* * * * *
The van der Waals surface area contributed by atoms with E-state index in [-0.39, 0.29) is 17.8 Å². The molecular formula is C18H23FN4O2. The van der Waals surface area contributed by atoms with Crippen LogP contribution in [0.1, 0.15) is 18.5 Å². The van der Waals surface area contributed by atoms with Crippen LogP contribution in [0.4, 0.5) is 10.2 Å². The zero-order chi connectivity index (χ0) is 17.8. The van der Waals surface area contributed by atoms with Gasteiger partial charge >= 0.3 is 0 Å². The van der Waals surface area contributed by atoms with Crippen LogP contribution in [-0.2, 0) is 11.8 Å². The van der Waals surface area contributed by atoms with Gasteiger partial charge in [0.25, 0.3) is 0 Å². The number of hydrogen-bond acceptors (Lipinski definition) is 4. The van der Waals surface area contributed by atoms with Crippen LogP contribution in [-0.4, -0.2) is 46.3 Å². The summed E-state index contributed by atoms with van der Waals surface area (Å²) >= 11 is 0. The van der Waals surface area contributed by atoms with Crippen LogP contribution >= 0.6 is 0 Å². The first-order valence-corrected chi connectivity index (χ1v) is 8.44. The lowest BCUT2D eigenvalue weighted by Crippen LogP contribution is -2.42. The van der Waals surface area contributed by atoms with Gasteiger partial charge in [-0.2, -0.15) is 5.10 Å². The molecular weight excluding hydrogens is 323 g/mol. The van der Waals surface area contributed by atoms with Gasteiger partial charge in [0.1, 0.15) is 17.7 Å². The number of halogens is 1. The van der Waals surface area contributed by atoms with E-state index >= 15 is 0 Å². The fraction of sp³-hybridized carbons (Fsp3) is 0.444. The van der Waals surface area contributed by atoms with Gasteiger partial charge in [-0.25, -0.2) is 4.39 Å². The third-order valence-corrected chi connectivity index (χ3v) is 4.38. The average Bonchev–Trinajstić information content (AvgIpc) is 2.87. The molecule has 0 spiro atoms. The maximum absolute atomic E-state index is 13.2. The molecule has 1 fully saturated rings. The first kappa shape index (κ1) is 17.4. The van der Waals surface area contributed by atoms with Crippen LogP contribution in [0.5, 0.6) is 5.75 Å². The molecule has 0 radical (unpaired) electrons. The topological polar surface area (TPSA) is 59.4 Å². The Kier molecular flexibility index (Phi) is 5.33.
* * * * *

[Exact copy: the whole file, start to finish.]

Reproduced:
The van der Waals surface area contributed by atoms with E-state index in [-0.39, 0.29) is 17.8 Å². The molecular formula is C18H23FN4O2. The van der Waals surface area contributed by atoms with Crippen LogP contribution in [0.1, 0.15) is 18.5 Å². The van der Waals surface area contributed by atoms with Crippen LogP contribution in [0.4, 0.5) is 10.2 Å². The zero-order chi connectivity index (χ0) is 17.8. The van der Waals surface area contributed by atoms with Gasteiger partial charge >= 0.3 is 0 Å². The van der Waals surface area contributed by atoms with Crippen LogP contribution in [-0.2, 0) is 11.8 Å². The van der Waals surface area contributed by atoms with Gasteiger partial charge in [0.25, 0.3) is 0 Å². The number of hydrogen-bond acceptors (Lipinski definition) is 4. The van der Waals surface area contributed by atoms with Crippen LogP contribution in [-0.4, -0.2) is 46.3 Å². The summed E-state index contributed by atoms with van der Waals surface area (Å²) >= 11 is 0. The van der Waals surface area contributed by atoms with Crippen LogP contribution >= 0.6 is 0 Å². The first-order valence-corrected chi connectivity index (χ1v) is 8.44. The lowest BCUT2D eigenvalue weighted by Crippen LogP contribution is -2.42. The van der Waals surface area contributed by atoms with Gasteiger partial charge in [-0.2, -0.15) is 5.10 Å². The molecular weight excluding hydrogens is 323 g/mol. The van der Waals surface area contributed by atoms with Gasteiger partial charge in [0.1, 0.15) is 17.7 Å². The number of halogens is 1. The van der Waals surface area contributed by atoms with E-state index >= 15 is 0 Å². The fraction of sp³-hybridized carbons (Fsp3) is 0.444. The van der Waals surface area contributed by atoms with Gasteiger partial charge in [-0.25, -0.2) is 4.39 Å². The third-order valence-corrected chi connectivity index (χ3v) is 4.38. The average Bonchev–Trinajstić information content (AvgIpc) is 2.87. The molecule has 0 spiro atoms. The maximum absolute atomic E-state index is 13.2. The molecule has 1 fully saturated rings. The first kappa shape index (κ1) is 17.4. The van der Waals surface area contributed by atoms with Crippen LogP contribution in [0.5, 0.6) is 5.75 Å². The molecule has 0 radical (unpaired) electrons. The topological polar surface area (TPSA) is 59.4 Å². The Kier molecular flexibility index (Phi) is 5.33.